By Jeff Balke
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"We had one seven- or eight-year-old open-adopted child who had a connection with his birth mother, and she asked him to be in her wedding as the ring bearer," says Rappaport. "The adoptive parents loved going to the wedding and seeing their son in a tuxedo walking down the aisle."
Ultimately the situation allows for answers to questions, says Rappaport. The questions that sometimes surround closed adoptions -- Why couldn't my birth mother raise me? Where is my baby? What do I tell my child when he asks what ethnicity he is? -- no longer produce pain. Because in open adoption the answers are right there.
"People believe open adoption is risky, but closed adoption is more risky," he says. "No one involved knows who's going to show up one day."
And where one might assume birth mothers want the most contact, both Rappaport and Pam agree that one of the biggest challenges facing open adoption providers are adoptive parents who are not satisfied with the level of openness -- instead of too much, they want more.
"They know it's definitely best for the baby to know her, and it gives them a sense of entitlement to the baby because she's supporting that union," says Pam.
Birth mothers, who are often young when they give birth, are more apt to move away and become involved in school or career. And although the process is handled as gently as possible, Rappaport acknowledges that there is often some pain associated with seeing the child, no matter how affirming and giving the adoptive parents are. And like Kristi, many birth mothers have to deal with extended families that feel they made a decision they will live to regret.
Pam has seen numbers at the Homes go up since open adoption became the norm. She is cheered that the concept is catching on in more and more agencies every year. She only wishes more people could understand that in this day and age of remarriage, stepparents, half sisters and so on, the new adoptive family is simply a different kind of normal for some people.
"It becomes this mutual admiration society between all of them," says Pam. "It's such a travesty that birth mothers are shamed by society, when they're really such brave, courageous people. I mean, what is the most ultimate gift you could give? And what would it take to do that?"
"Sometimes I get a little nervous, just before I get there," Kristi says, peering through the window as the car pulls into the driveway of Jill and Bill's one-story home, which backs up against a duck pond and is surrounded by trees that are just changing color. "I don't know why, because I always get there and it's wonderful." It is the day after Thanksgiving, and the air is clean and cool. The sun is shining hard enough to make your eyes hurt.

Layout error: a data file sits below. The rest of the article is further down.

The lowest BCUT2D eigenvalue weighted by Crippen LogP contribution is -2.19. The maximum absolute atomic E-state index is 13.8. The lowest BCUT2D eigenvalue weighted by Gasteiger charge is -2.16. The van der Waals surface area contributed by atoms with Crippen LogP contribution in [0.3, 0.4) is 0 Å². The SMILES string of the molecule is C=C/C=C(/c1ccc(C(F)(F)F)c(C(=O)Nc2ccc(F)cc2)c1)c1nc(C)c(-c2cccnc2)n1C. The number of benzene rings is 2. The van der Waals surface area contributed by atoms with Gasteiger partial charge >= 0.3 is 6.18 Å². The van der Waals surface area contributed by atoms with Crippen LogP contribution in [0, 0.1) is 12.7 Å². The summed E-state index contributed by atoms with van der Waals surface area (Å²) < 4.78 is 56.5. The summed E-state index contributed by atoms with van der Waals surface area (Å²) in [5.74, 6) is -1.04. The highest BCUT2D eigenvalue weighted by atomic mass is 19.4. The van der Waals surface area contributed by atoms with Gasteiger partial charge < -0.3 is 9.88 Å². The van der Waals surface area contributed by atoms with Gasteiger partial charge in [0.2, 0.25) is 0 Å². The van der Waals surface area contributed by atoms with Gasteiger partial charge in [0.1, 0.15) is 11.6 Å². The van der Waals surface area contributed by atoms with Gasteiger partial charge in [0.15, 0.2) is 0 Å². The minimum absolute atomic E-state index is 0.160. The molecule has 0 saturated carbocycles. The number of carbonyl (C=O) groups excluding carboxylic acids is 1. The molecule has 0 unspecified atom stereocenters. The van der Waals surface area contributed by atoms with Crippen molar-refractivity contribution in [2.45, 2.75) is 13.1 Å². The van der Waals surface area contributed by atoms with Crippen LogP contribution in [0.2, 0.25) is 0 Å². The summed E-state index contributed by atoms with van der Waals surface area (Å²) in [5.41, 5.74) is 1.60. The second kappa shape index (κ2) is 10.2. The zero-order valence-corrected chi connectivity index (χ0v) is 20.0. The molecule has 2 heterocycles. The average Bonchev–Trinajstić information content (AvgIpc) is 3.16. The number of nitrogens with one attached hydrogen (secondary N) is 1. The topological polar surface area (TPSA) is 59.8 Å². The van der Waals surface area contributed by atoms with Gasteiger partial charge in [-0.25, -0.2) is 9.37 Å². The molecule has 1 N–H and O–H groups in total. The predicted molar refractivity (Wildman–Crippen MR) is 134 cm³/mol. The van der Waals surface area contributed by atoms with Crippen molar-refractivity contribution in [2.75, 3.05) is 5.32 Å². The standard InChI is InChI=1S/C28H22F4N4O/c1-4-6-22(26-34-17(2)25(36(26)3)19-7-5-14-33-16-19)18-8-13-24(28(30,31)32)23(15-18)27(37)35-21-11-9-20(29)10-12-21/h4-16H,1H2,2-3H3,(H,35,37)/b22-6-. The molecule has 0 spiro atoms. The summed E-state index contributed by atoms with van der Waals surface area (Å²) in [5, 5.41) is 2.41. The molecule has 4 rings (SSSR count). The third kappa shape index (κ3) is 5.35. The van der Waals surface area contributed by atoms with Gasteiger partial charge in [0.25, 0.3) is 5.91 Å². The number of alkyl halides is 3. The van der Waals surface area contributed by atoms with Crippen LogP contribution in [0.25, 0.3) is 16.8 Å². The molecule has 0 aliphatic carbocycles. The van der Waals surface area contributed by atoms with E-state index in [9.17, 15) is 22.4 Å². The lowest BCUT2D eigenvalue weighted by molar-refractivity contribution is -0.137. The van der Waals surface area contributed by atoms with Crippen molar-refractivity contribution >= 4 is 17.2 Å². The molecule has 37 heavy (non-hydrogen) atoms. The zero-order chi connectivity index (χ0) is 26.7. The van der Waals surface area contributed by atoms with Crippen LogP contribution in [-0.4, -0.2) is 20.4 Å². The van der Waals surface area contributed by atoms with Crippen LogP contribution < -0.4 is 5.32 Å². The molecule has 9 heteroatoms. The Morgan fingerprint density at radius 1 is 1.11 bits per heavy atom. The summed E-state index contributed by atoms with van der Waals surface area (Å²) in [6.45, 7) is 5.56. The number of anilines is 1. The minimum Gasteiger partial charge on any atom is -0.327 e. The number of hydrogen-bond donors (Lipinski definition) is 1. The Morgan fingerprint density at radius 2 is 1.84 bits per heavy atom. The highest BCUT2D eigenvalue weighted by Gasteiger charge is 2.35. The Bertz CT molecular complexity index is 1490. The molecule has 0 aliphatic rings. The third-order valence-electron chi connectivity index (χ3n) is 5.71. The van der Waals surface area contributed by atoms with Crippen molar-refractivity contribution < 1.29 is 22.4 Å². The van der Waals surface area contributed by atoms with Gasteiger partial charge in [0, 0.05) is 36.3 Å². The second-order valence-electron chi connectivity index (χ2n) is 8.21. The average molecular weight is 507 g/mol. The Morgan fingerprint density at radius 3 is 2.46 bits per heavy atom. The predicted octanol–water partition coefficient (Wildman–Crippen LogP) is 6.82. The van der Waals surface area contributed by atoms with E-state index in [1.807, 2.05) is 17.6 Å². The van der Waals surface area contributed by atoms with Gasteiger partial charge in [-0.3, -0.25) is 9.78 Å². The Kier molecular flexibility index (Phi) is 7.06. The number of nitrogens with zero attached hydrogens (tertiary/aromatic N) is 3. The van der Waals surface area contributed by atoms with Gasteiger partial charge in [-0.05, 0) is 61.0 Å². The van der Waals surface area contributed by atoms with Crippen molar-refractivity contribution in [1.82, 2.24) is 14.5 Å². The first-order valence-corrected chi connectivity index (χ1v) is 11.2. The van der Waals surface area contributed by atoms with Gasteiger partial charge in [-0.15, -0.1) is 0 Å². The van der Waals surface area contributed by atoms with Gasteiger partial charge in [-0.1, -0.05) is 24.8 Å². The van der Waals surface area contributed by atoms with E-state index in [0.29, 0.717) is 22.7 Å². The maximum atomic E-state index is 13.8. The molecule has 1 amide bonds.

"Kristi's here!" announces Jill, stepping out from the screened-in back porch. Behind her is the rest of the Clark family. They are boisterous and friendly, tripping over themselves to say hello. There is Ryan, towheaded and blue-eyed, and Tyler, who is just seven and a half months older than Ryan and who could easily pass for his twin. Tyler first entered Jill and Bill's lives as a CPS foster child shortly before Ryan was born, and was legally adopted after Ryan. Tyler also was placed through the Homes of St. Mark, but unlike Ryan's, Tyler's birth mother does not have a relationship with the Clark family or Tyler.
Ryan knows Kristi. Without prompting, he calls her by her first name -- never Mom -- and Jill and Bill refer to her as his special friend. Like all little boys, during this visit he will sometimes run right to her for a hug, or he might balk and shy away. It has been seven months since Ryan last saw Kristi in person at his second birthday party. But Jill and Bill talk to him about her, send Kristi his photos and drawings, and call her on the phone every few weeks. For Christmas, Jill and Bill gave Kristi a framed photo of both boys on Santa's lap. If they are going to be in Houston for a birthday party at Chuck E. Cheese's or any kind of event, Jill always calls Kristi ahead of time and tells her to feel free to stop in and say hello.
"Are you staying or what?" Ryan asks Kristi, as the family sits down to dinner in Jill and Bill's kitchen, decked out in true Texas fashion with bluebonnets painted or printed on just about anything that doesn't move. Yes, Kristi tells him. She's staying for a while. Bill and Jill order pizza, make coffee and fill the room with story after story of Ryan and Tyler's latest escapades: their Toy Story Halloween costumes, the music class they're taking. Paper snowmen that the boys have made are clipped to the refrigerator under dozens of family photos, and a Big Boy Behavior chart is taped to the kitchen door. At Jill's prompting, the boys show Kristi how they can count to ten in French and sing "Happy Birthday" in Portuguese.